This is genuinely a great book that shows us how to understand the veteran's experience and how to help them. A must read.
This book is exceptional. It would seem to be of special interest to those who work with vets or those with family members who are combat vets and are looking to better understand the effects of prolonged combat on the human condition. Of additional note extreme political bias is absent in the book which adds to its impact.
Having served in Vietnam I can totally relate to what Marlantes is trying to say. I listened to him on television giving an account of what happens then and later. Some of the things he said made me go, "wow", that has happened to me too after I came back. I applaude Marlantes.
True to it's title, and so much more. Marlantes bears his heart, grief, bravado, shadow, and brilliant insights to gird the loins of warriors confronting battles, both on the frontlines and at home. A master class in human behaviour.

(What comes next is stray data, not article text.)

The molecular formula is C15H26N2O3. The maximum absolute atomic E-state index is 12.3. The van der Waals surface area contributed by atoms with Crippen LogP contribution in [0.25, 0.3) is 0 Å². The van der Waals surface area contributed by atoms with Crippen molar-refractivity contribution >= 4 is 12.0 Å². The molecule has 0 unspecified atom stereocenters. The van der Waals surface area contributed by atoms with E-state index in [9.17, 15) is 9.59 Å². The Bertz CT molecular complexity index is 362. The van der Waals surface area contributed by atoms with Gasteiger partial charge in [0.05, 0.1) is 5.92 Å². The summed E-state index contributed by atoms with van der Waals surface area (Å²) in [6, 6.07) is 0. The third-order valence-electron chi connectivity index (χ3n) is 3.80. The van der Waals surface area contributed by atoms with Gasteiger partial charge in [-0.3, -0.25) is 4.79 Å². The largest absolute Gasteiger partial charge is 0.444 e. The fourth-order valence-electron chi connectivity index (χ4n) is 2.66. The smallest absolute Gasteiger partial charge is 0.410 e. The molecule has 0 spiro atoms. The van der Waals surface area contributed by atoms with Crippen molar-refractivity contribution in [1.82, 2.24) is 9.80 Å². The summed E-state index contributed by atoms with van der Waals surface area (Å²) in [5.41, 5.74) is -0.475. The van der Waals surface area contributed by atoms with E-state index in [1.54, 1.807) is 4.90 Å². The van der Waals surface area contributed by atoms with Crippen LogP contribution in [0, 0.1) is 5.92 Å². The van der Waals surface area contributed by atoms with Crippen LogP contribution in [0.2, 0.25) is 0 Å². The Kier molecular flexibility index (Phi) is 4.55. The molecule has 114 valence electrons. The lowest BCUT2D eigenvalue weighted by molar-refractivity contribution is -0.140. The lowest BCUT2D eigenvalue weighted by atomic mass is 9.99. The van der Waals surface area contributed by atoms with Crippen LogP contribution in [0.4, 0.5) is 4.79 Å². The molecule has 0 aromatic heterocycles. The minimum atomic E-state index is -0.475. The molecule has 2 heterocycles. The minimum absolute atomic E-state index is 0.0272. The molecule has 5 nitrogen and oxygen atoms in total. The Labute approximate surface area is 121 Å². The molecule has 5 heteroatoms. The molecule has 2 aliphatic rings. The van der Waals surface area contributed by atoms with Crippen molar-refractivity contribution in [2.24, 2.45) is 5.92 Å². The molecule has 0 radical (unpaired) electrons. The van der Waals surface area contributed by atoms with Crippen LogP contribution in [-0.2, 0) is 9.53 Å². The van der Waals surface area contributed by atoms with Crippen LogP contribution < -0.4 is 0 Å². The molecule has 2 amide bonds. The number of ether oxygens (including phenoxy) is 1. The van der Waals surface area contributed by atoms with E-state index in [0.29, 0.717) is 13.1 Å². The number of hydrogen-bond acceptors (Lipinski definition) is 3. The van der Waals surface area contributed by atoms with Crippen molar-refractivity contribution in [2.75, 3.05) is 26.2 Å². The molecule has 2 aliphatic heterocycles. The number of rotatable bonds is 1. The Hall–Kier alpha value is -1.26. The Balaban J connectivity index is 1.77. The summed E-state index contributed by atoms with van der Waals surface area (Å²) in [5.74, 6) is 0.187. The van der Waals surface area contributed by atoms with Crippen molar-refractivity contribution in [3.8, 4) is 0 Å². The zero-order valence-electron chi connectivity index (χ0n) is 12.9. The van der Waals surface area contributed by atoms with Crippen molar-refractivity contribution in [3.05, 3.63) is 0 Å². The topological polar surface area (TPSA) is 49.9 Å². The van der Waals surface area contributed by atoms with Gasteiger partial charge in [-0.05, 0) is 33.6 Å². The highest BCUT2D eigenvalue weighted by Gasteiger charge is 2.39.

Marlantes' experiences during the Vietnam war are fascinating, but his New Age and men's movement pseudo-psychology are off putting. He makes a few strong points to recognize and not repress aggression in children and his suggestion for greater psychological support in the military makes sense. Unfortunately the book does not really tell you what it is like to go to war; perhaps a more fitting title would be What it is like to have been to war.
"Widely praised as one of the best novels written about the Vietnam War, Karl Marlantes's 2010 debut, Matterhorn, was packed with heartrending scenes inspired by his experiences as a young Marine. In What It Is Like to Go to War, Marlantes reveals the intimate details of the real-life moments he fictionalized for Matterhorn and skillfully deploys them to support his call for a paradigm shift in how we prepare soldiers for combat."
--Rebecca Joines Schinsky
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